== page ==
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Chris Bryant: I am afraid that the hon. Lady cannot pray me in aid on this matter. The whole point is that the measures replace legislation that was not working and did not provide the stability that the film industry needs. If she is going to try to lecture Labour Members on support for the film industry, we will give it short shrift.

Mrs. Villiers: The point that I was making was that there has been significant instability in the film tax regime, which has made it extremely difficult for the film industry to plan, as the hon. Gentleman pointed out.

Chris Bryant: There was immense stability under the Conservative Government in support for the film industry, because there was none.

Mrs. Villiers: The hon. Gentleman cannot deny that there have been repeated amendments to the film tax regime over the past few years. We have seen the film tax regime used in large part for tax avoidance and it has had very limited success in supporting the film industry. We will be looking at the clauses to see whether we can make them more successful than the Government have so far been able to make such provisions.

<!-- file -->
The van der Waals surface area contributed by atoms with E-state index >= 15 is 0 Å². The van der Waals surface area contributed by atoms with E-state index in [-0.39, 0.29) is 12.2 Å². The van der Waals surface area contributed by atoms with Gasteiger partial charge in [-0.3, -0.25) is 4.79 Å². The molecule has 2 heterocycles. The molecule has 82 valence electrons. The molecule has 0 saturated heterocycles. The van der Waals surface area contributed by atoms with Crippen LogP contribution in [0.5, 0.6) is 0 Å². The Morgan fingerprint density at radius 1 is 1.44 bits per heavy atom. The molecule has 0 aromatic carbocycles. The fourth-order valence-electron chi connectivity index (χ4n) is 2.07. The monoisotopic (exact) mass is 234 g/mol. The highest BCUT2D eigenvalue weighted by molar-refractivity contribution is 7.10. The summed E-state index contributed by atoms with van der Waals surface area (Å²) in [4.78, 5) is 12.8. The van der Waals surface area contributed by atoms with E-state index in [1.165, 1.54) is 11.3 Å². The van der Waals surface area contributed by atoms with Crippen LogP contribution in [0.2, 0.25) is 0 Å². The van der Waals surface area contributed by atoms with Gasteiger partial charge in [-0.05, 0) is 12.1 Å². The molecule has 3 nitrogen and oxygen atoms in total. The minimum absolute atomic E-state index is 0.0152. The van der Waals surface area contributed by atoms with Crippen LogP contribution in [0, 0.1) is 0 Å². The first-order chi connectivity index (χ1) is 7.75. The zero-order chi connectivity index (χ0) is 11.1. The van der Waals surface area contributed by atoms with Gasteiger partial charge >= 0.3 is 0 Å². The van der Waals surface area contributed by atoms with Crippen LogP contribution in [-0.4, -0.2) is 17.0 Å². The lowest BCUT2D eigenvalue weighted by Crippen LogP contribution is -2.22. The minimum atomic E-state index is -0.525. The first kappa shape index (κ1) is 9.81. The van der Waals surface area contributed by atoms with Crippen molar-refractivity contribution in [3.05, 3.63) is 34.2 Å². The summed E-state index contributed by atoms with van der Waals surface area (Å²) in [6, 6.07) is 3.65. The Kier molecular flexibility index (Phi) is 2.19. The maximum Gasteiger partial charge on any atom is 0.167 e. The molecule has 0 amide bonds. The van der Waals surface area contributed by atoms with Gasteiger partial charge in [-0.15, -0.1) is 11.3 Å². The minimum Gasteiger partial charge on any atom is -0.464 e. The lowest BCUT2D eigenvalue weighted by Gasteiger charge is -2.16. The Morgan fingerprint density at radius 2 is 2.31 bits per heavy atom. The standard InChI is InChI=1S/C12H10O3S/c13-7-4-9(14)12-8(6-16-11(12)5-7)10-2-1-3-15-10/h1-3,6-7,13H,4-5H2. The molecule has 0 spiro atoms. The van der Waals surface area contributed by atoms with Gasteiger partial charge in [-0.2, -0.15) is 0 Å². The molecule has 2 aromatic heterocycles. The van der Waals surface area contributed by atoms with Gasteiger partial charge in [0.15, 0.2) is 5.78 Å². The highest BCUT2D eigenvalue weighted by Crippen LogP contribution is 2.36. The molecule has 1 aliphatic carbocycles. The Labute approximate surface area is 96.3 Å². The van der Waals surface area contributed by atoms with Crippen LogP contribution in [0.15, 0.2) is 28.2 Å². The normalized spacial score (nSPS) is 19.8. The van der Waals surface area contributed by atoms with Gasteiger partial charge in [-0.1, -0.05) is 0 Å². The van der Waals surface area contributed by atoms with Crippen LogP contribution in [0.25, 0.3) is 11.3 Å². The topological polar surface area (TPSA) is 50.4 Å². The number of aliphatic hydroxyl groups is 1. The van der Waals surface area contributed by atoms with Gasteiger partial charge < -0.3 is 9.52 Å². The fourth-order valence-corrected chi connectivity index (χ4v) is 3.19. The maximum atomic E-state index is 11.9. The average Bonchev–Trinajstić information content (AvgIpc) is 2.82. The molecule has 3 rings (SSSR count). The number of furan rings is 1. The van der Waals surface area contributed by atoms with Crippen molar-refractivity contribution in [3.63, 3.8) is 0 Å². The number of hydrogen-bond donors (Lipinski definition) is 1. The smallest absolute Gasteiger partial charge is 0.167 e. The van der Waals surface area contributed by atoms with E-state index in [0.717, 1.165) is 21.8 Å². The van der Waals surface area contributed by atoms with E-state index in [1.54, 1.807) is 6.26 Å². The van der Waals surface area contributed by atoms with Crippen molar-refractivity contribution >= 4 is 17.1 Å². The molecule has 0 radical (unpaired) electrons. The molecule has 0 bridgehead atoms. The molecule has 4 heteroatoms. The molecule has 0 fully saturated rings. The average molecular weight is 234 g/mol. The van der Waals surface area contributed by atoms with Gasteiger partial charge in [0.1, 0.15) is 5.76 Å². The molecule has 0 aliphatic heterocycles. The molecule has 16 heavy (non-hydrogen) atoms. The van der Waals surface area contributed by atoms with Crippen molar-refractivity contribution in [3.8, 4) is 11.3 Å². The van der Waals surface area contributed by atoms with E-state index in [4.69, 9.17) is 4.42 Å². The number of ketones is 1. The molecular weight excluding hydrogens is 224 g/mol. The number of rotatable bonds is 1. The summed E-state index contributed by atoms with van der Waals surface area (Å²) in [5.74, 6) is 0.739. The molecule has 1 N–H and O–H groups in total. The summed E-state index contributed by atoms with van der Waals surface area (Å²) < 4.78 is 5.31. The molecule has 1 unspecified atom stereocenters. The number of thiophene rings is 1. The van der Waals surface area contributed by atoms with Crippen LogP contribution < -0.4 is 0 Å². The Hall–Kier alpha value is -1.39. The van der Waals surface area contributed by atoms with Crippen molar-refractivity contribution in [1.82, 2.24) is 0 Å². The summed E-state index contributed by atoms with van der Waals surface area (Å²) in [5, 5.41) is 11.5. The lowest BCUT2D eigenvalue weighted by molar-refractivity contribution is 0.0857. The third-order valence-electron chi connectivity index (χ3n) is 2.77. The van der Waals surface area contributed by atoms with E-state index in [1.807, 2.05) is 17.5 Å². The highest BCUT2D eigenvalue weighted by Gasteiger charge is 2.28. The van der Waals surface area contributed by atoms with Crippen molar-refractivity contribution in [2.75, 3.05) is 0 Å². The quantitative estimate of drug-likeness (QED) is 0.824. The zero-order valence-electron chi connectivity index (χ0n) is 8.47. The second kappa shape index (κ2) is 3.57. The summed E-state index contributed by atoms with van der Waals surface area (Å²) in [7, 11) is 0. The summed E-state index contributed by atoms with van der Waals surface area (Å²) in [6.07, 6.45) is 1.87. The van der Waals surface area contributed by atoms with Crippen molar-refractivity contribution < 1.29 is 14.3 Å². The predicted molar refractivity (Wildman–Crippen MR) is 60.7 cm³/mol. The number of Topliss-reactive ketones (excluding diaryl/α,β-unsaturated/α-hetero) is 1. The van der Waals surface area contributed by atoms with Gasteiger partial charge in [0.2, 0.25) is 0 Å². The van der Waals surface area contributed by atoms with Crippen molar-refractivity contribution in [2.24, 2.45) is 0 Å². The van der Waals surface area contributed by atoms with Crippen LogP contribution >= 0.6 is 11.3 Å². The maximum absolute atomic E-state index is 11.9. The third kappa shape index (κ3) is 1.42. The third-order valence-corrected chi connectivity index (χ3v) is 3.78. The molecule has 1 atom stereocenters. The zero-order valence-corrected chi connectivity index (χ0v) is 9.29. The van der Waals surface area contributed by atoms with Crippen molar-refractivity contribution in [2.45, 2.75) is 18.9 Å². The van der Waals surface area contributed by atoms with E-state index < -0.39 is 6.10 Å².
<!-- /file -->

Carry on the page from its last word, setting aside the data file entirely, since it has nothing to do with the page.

It is not just the huge complexity of the tax system that is undermining our competitiveness, but the instability and unpredictability of the Chancellor in his nine years in office. If the hon. Member for Rhondda does not want to take my word for it, he should listen to the comments of Frank Haskew of the Institute of Chartered Accountants:

This stop-go approach has left us with what is basically continuing revolution in the tax system, making it much harder for businesses to plan for the future. That is damaging our competitiveness and it must be one reason why business investment and productivity growth have fallen significantly in recent years.